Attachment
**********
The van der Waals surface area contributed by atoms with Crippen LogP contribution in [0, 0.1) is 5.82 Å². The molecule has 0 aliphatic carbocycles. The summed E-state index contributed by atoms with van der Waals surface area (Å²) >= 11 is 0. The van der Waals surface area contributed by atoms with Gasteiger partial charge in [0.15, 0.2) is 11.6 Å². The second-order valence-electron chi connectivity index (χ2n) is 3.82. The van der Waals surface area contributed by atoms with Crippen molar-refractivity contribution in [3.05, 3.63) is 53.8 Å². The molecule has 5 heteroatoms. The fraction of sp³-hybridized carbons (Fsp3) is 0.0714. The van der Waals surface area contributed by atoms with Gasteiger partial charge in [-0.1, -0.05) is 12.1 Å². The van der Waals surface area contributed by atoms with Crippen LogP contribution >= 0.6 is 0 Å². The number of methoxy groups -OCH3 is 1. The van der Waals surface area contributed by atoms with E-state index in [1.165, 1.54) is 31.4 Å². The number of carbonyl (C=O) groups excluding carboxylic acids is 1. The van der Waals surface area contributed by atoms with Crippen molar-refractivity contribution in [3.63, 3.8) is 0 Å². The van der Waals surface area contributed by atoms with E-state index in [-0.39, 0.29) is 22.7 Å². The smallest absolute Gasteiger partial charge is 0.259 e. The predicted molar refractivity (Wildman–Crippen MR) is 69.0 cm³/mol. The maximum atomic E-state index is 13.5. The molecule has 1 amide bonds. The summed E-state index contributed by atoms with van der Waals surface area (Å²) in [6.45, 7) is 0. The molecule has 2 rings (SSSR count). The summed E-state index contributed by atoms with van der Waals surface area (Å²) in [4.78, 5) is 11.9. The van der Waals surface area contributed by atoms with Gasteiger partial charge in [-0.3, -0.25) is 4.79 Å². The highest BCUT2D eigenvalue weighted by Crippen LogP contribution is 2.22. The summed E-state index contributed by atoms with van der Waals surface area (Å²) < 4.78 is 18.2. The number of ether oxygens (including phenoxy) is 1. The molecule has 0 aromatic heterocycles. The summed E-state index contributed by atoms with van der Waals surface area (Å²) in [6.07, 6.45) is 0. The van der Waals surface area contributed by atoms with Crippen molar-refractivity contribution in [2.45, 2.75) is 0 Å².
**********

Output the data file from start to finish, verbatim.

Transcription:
The van der Waals surface area contributed by atoms with Crippen LogP contribution in [0, 0.1) is 5.82 Å². The molecule has 0 aliphatic carbocycles. The summed E-state index contributed by atoms with van der Waals surface area (Å²) >= 11 is 0. The van der Waals surface area contributed by atoms with Gasteiger partial charge in [0.15, 0.2) is 11.6 Å². The second-order valence-electron chi connectivity index (χ2n) is 3.82. The van der Waals surface area contributed by atoms with Crippen molar-refractivity contribution in [3.05, 3.63) is 53.8 Å². The molecule has 5 heteroatoms. The fraction of sp³-hybridized carbons (Fsp3) is 0.0714. The van der Waals surface area contributed by atoms with Gasteiger partial charge in [-0.1, -0.05) is 12.1 Å². The van der Waals surface area contributed by atoms with Crippen LogP contribution >= 0.6 is 0 Å². The number of methoxy groups -OCH3 is 1. The van der Waals surface area contributed by atoms with E-state index in [1.165, 1.54) is 31.4 Å². The number of carbonyl (C=O) groups excluding carboxylic acids is 1. The van der Waals surface area contributed by atoms with Crippen molar-refractivity contribution in [3.63, 3.8) is 0 Å². The van der Waals surface area contributed by atoms with E-state index in [-0.39, 0.29) is 22.7 Å². The smallest absolute Gasteiger partial charge is 0.259 e. The predicted molar refractivity (Wildman–Crippen MR) is 69.0 cm³/mol. The maximum atomic E-state index is 13.5. The molecule has 1 amide bonds. The summed E-state index contributed by atoms with van der Waals surface area (Å²) in [6.45, 7) is 0. The molecule has 2 rings (SSSR count). The summed E-state index contributed by atoms with van der Waals surface area (Å²) in [4.78, 5) is 11.9. The van der Waals surface area contributed by atoms with Gasteiger partial charge in [-0.3, -0.25) is 4.79 Å². The highest BCUT2D eigenvalue weighted by Crippen LogP contribution is 2.22. The summed E-state index contributed by atoms with van der Waals surface area (Å²) < 4.78 is 18.2. The number of ether oxygens (including phenoxy) is 1. The molecule has 0 aromatic heterocycles. The summed E-state index contributed by atoms with van der Waals surface area (Å²) in [6.07, 6.45) is 0. The van der Waals surface area contributed by atoms with Crippen molar-refractivity contribution in [2.45, 2.75) is 0 Å².